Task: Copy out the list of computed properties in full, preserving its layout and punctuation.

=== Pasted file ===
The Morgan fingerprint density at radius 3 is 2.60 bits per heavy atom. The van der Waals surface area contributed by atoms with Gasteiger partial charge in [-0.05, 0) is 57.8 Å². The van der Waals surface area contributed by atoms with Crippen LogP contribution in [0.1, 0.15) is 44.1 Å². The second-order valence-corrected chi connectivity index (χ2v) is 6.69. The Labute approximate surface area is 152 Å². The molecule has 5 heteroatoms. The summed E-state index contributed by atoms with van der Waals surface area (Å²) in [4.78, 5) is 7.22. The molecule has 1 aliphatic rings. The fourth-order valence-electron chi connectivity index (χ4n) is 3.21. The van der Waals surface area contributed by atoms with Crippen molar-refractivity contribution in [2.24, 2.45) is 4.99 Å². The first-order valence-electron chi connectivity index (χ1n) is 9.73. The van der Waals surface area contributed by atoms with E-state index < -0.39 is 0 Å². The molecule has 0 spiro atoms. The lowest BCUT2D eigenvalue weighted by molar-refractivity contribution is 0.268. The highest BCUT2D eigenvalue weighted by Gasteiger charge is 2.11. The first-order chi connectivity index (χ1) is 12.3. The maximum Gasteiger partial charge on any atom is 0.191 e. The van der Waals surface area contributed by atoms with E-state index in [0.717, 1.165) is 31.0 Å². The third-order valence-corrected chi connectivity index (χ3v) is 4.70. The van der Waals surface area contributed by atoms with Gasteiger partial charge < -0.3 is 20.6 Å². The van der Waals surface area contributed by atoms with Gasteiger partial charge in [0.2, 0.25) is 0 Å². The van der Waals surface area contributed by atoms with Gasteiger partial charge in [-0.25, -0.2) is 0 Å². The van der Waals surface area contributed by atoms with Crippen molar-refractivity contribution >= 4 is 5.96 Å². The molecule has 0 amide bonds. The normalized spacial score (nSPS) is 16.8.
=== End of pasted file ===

The Morgan fingerprint density at radius 3 is 2.60 bits per heavy atom. The van der Waals surface area contributed by atoms with Gasteiger partial charge in [-0.05, 0) is 57.8 Å². The van der Waals surface area contributed by atoms with Crippen LogP contribution in [0.1, 0.15) is 44.1 Å². The second-order valence-corrected chi connectivity index (χ2v) is 6.69. The Labute approximate surface area is 152 Å². The molecule has 5 heteroatoms. The summed E-state index contributed by atoms with van der Waals surface area (Å²) in [4.78, 5) is 7.22. The molecule has 1 aliphatic rings. The fourth-order valence-electron chi connectivity index (χ4n) is 3.21. The van der Waals surface area contributed by atoms with Crippen molar-refractivity contribution in [2.24, 2.45) is 4.99 Å². The first-order valence-electron chi connectivity index (χ1n) is 9.73. The van der Waals surface area contributed by atoms with E-state index < -0.39 is 0 Å². The molecule has 0 spiro atoms. The lowest BCUT2D eigenvalue weighted by molar-refractivity contribution is 0.268. The highest BCUT2D eigenvalue weighted by Gasteiger charge is 2.11. The first-order chi connectivity index (χ1) is 12.3. The maximum Gasteiger partial charge on any atom is 0.191 e. The van der Waals surface area contributed by atoms with E-state index in [0.717, 1.165) is 31.0 Å². The third-order valence-corrected chi connectivity index (χ3v) is 4.70. The van der Waals surface area contributed by atoms with Gasteiger partial charge < -0.3 is 20.6 Å². The van der Waals surface area contributed by atoms with Gasteiger partial charge in [0.2, 0.25) is 0 Å². The van der Waals surface area contributed by atoms with Gasteiger partial charge in [-0.25, -0.2) is 0 Å². The van der Waals surface area contributed by atoms with Crippen molar-refractivity contribution >= 4 is 5.96 Å². The molecule has 0 amide bonds. The normalized spacial score (nSPS) is 16.8.